3. Food – Any food, in general, can cause bad breath as well. Food particles can get stuck in your teeth and cause odour. Bad breath can be exacerbated by certain foods such as onions and garlic because they contain smelly sulfur compounds while dairy meat and fish contain dense proteins which are used as a food source by the anaerobic sulfur-producing bacteria. Refined and processed sugars also provide a food source for bacteria. Coffee and juices can contribute to this problem because they are acidic and provide these bacteria with an ideal breeding environment.
  4. Dry mouth – Saliva works as a natural mouthwash. If your mouth is extremely dry, odours can start to accumulate. Dry mouth provides a perfect environment for anaerobic bacteria reproduction. Long periods of speaking, smoking, drinking alcohol, and snoring are a few common underlying causes. Most people experience foul breath in the morning due to lack of saliva production while they sleep. For healthy individuals, food odours are temporary and normal salivary flow will eliminate them within several minutes. However, those who suffer from dry mouth and lack of saliva find that even minor food odours may lead to long-term issues.
  5. Crash diets – Fasting for extended periods of time or depriving yourself of carbohydrates can cause Bad breath. The breakdown of fats-producing chemicals called ketones also results in strong mouth odour if fat is burned too quickly and unhealthily.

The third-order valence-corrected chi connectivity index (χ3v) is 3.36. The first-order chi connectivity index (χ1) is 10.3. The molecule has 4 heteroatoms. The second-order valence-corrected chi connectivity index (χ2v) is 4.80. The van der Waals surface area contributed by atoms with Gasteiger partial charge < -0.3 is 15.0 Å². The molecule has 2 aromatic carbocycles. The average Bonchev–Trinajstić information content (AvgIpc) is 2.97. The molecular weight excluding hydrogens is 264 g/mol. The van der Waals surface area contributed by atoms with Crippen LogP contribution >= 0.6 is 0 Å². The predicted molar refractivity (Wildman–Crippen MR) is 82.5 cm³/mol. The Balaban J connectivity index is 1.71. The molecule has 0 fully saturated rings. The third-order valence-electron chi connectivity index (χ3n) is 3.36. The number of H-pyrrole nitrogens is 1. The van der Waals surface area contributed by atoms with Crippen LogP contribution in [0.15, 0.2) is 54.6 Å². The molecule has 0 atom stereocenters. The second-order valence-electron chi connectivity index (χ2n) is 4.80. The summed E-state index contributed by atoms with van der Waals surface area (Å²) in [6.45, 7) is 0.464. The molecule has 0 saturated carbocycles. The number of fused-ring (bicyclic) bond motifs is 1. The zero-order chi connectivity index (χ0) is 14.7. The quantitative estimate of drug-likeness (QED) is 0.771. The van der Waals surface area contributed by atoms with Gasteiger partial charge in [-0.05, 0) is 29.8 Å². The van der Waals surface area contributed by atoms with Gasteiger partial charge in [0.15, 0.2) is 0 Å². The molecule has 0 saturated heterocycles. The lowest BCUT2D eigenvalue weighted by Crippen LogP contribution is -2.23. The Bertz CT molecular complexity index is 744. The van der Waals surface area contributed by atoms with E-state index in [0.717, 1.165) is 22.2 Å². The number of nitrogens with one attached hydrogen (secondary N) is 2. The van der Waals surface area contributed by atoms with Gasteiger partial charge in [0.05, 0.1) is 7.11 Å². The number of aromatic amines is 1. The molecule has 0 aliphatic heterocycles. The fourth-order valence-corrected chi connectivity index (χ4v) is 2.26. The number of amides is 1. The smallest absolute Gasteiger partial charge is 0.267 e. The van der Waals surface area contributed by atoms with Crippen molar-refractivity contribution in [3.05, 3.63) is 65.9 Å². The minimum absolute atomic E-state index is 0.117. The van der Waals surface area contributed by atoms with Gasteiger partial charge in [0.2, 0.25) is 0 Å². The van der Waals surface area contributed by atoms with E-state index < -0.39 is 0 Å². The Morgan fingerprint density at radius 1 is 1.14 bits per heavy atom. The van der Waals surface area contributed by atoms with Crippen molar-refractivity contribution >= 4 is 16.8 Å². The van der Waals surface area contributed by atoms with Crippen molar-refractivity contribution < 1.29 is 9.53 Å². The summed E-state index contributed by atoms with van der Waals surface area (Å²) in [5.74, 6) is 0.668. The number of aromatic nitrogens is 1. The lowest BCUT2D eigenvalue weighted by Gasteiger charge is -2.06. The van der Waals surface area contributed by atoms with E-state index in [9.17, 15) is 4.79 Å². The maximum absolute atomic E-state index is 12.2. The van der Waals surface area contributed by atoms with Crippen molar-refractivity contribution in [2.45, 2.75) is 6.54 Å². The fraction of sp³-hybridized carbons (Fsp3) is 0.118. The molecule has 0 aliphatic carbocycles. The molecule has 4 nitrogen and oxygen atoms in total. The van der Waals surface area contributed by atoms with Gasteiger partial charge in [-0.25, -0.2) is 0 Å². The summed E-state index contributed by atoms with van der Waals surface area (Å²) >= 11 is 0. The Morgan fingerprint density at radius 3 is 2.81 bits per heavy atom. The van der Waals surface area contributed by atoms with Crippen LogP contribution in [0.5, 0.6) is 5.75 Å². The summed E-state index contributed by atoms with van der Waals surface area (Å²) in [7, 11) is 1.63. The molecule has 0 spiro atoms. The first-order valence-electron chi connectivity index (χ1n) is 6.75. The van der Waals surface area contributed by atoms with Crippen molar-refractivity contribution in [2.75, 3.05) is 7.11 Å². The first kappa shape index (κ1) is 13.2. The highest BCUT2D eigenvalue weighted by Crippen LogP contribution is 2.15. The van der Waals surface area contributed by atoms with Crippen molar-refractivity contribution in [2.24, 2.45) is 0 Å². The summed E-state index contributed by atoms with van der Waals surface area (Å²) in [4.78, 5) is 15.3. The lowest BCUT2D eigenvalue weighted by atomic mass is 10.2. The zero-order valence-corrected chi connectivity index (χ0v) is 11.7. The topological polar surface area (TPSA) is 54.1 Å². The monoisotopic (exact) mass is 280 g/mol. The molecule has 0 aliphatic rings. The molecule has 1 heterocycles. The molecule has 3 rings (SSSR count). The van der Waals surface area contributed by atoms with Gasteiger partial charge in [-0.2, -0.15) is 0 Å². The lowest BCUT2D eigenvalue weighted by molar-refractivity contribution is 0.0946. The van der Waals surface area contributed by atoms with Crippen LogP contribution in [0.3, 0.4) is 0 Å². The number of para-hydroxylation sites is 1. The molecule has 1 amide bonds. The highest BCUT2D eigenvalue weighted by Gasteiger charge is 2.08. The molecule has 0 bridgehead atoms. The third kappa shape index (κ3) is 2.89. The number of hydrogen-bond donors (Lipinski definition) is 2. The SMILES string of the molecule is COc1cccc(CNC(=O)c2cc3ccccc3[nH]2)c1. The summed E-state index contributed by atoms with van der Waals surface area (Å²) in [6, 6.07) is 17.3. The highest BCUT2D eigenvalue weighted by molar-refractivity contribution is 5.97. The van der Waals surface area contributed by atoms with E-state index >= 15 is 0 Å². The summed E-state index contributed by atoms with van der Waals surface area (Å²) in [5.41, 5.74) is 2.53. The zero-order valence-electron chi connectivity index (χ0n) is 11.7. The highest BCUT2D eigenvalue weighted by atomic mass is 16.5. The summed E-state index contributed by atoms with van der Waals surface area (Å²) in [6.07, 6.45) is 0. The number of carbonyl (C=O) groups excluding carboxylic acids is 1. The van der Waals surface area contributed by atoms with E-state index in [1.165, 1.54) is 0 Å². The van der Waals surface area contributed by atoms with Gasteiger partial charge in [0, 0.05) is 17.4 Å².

6. Disease – Some cancers and metabolic diseases cause bad breath as well as gastro esophageal reflux disease. Individuals who suffer from diabetes, lung disease, kidney disease, cancer, liver disease, respiratory tract infections or metabolic disorders often experience chronic foul breath due to dry mouth. Sinusitis, pneumonia, bronchitis, postnasal drip, and polyps affect the airways and may also contribute to the problem. Other common illnesses associated with bad breath include nasal odour and tonsil stones, yeast infections of the mouth and gum disease. Certain drugs such as antidepressants, high blood pressure medications and antihistamines can factor into dry mouth because they reduce saliva production. Many dental disorders also cause bad breath.



  1. Brush your teeth after every meal: This eliminates the chance of food sticking to your teeth after a meal and causing odour. If you have the time, floss and rinse your mouth with mouthwash in addition to brushing after every meal.